Week of 23 Mar 2009
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The AF & PA (American Forest & Paper Association) February Printing & Writing Shipment numbers are out and they continue to be grim. Year-over-year numbers in coated freesheet, LWC, uncoated freesheet and uncoated mechanical have averaged monthly drops of close to 25% for each grade and each month starting last November. The brightest spot amongst the bunch is uncoated freesheet, essentially copy paper.
I have written many articles preparing you for this eventuality (several are cited at the end of this column). I personally don't expect any of these grades to recover significantly in the long term in the United States (some places, such as China, will experience a growing market for some time to come because of ultra low per capita consumption).
The question is, what do you do now if you find yourself in a place where such declines are occurring?
First, let us briefly talk about your professional responsibility to your employer. Of course, the first thing you must do is do everything within your capabilities and area of responsibility to help your employer return to an acceptable level of profitability (assuming they are not there). We have a wide audience, so, of course, it goes without saying that you must respond to this within your area of expertise. What is important to note is that doing more of the same is not going to be a path to success--it will take innovative thinking and doing of a level you have probably never considered in the past. At the highest level you are trying to spin the invoice printer faster and slow the checkwriter. It is an all hands on deck situation now, and negative thoughts, attitudes and spoken words are not acceptable. Some mills are not going to survive, but until the day you receive your last paycheck you must project a positive attitude and give it your all.
Second, it is time to compartmentalize a bit and watch out for your self and your family, too. The first thing you need to do here is assess for yourself the likelihood of your mill's short term and long term success. No matter your position, you can assess these clues, for you are likely seeing all the data. Observe these matters:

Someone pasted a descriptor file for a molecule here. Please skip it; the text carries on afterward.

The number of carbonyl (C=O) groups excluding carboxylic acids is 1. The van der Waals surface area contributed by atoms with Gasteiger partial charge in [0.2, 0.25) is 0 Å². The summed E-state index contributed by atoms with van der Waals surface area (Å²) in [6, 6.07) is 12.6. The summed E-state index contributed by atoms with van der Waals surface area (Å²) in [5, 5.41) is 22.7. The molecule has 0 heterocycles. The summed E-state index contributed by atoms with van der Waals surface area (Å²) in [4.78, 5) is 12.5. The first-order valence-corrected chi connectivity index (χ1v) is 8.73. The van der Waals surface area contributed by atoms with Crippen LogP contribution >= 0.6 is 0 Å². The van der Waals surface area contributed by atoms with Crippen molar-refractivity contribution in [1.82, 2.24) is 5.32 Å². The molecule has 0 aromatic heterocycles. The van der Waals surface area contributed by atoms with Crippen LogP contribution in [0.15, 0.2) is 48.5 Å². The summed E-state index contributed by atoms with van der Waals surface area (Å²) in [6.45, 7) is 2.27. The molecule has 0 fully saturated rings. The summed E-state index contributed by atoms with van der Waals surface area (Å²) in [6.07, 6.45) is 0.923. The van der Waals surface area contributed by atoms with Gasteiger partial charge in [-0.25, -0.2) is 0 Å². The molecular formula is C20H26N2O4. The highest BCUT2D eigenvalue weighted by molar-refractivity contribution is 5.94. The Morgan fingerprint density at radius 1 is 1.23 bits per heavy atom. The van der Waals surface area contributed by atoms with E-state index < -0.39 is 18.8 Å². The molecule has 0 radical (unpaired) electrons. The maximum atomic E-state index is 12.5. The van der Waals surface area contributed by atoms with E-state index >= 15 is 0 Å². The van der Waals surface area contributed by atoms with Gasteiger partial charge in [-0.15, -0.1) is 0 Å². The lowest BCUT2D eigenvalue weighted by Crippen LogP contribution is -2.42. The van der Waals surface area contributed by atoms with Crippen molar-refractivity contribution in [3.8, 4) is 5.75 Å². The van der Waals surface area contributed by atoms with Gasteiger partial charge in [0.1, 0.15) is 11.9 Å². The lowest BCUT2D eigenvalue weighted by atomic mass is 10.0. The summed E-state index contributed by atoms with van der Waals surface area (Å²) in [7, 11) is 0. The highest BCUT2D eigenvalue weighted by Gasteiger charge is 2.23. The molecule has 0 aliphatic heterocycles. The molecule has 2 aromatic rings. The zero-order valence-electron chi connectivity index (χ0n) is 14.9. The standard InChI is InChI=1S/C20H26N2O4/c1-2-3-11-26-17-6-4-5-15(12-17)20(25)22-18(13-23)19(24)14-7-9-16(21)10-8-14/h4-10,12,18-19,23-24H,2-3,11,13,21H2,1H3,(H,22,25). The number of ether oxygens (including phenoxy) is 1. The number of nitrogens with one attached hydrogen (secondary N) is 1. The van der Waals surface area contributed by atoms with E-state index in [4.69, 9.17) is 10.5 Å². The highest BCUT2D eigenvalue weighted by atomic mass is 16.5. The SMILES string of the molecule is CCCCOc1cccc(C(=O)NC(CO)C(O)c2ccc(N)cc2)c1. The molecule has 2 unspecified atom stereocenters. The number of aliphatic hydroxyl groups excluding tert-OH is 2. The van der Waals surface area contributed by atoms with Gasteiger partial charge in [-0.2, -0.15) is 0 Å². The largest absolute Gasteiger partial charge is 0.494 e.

1. Does your mill make an excessive amount of trim rolls? This could be due to your paper machine(s) age being such that their width(s) no longer match modern printing presses. This will kill your mill sooner or later--you can not keep up with mills that sell most of their production as first quality.
2. Has your warehouse recently filled to capacity and seems to not be coming down? Is there an unusually large amount of production being made that is not for specific orders?
3. Have rejects from customers risen to new heights?
4. Are suppliers balking at making routine shipments to your facility? Do they want payment in advance?
5. Does it appear management is cutting staff beyond the meat? What is happening to shift supervisors, maintenance leaders and so forth? It is one thing to cut administrative staff, but it is quite another to cut those that get the job done every day.
Any of these matters, and, indeed any peculiar behavior, may indicate something is going on, and that something is not a positive.
So, what do you do personally? If you have carefully assessed the situation and determined it is likely your mill is going down, it is definitely time to have your resume in shape and start to quietly shop it around. It is also time to prepare your family and adjust them to the idea that you may be moving--be careful here, you don't want your children running off to school and talking out of turn about this, it may get back to the mill.
(Caution: the following is a suggestion, get some additional advice, think things through and don't do anything rash). Now, this is the really serious stuff--you may want to put your house up for sale. For if you are in a rural mill area and the mill goes down, you know what is going to happen to real estate prices. Unless you have a compelling reason to stay in the community, with or without a job, with or without the mill operating, you will find no better time to unload your real estate than now, hopefully some time yet before the mill closes. Even though real estate in general has been depressed for a long period now, you won't believe how depressed it will be if your local rural mill goes out of business. If you don't believe me, go to http://www.zillow.com and look up Millinocket, ME; Niagara, WI; or Bastrop, LA (in the Bastrop case, you then have to zoom out to see a larger area). Houses for sale are shown in red on zillow. You might want to compare these locations to Wickliffe, KY or Catawba, SC where there are mills in these grades still running. In general, I have found zillow to be a good, general, high level assessment of the conditions in any given mill.
The worse thing you can do is be in denial. You may make a wrong decision, but a wrong decision, in the long run, is probably better than ignoring these serious matters until it is too late.
Here are the previous columns I think you might want to refresh yourself with:
Personal Buy-Out Preparation 2 Jul 07
Failure is an Option 25 Feb 08
and a recent one,
Pragmatic Reality 23 Feb 09.
My biggest concern, however, is that you will let the traumas of the day cause you to take your mind off safety. Safe practices, including safe driving, are most important at times like these.
Be safe and we will talk next week.